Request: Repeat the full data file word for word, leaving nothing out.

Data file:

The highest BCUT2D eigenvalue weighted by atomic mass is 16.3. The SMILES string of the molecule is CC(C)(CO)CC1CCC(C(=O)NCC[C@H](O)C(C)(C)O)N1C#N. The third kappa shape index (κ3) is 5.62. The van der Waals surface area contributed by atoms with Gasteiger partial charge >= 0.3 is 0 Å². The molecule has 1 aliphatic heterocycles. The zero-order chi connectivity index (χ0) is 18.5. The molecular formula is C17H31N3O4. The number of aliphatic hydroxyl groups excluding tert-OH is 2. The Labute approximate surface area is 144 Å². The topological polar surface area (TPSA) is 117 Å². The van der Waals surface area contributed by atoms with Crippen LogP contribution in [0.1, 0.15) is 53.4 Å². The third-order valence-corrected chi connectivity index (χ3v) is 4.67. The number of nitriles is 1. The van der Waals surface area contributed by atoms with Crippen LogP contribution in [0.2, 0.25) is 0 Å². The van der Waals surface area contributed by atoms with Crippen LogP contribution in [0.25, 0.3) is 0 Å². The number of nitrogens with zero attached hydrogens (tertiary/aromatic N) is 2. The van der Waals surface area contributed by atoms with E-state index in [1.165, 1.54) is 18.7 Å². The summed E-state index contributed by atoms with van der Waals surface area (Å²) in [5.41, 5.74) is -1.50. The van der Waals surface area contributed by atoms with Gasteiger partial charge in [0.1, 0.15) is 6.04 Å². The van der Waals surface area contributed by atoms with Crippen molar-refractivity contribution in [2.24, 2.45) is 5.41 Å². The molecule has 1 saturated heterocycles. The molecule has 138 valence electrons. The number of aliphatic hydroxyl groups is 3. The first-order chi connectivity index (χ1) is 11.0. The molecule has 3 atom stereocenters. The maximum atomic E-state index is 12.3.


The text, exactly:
The highest BCUT2D eigenvalue weighted by atomic mass is 16.3. The SMILES string of the molecule is CC(C)(CO)CC1CCC(C(=O)NCC[C@H](O)C(C)(C)O)N1C#N. The third kappa shape index (κ3) is 5.62. The van der Waals surface area contributed by atoms with Gasteiger partial charge >= 0.3 is 0 Å². The molecule has 1 aliphatic heterocycles. The zero-order chi connectivity index (χ0) is 18.5. The molecular formula is C17H31N3O4. The number of aliphatic hydroxyl groups excluding tert-OH is 2. The Labute approximate surface area is 144 Å². The topological polar surface area (TPSA) is 117 Å². The van der Waals surface area contributed by atoms with Crippen LogP contribution in [0.1, 0.15) is 53.4 Å². The third-order valence-corrected chi connectivity index (χ3v) is 4.67. The number of nitriles is 1. The van der Waals surface area contributed by atoms with Crippen LogP contribution in [0.2, 0.25) is 0 Å². The van der Waals surface area contributed by atoms with Crippen LogP contribution in [0.25, 0.3) is 0 Å². The number of nitrogens with zero attached hydrogens (tertiary/aromatic N) is 2. The van der Waals surface area contributed by atoms with E-state index in [1.165, 1.54) is 18.7 Å². The summed E-state index contributed by atoms with van der Waals surface area (Å²) in [5.41, 5.74) is -1.50. The van der Waals surface area contributed by atoms with Gasteiger partial charge in [0.1, 0.15) is 6.04 Å². The van der Waals surface area contributed by atoms with Crippen molar-refractivity contribution in [2.24, 2.45) is 5.41 Å². The molecule has 1 saturated heterocycles. The molecule has 138 valence electrons. The number of aliphatic hydroxyl groups is 3. The first-order chi connectivity index (χ1) is 11.0. The molecule has 3 atom stereocenters. The maximum atomic E-state index is 12.3.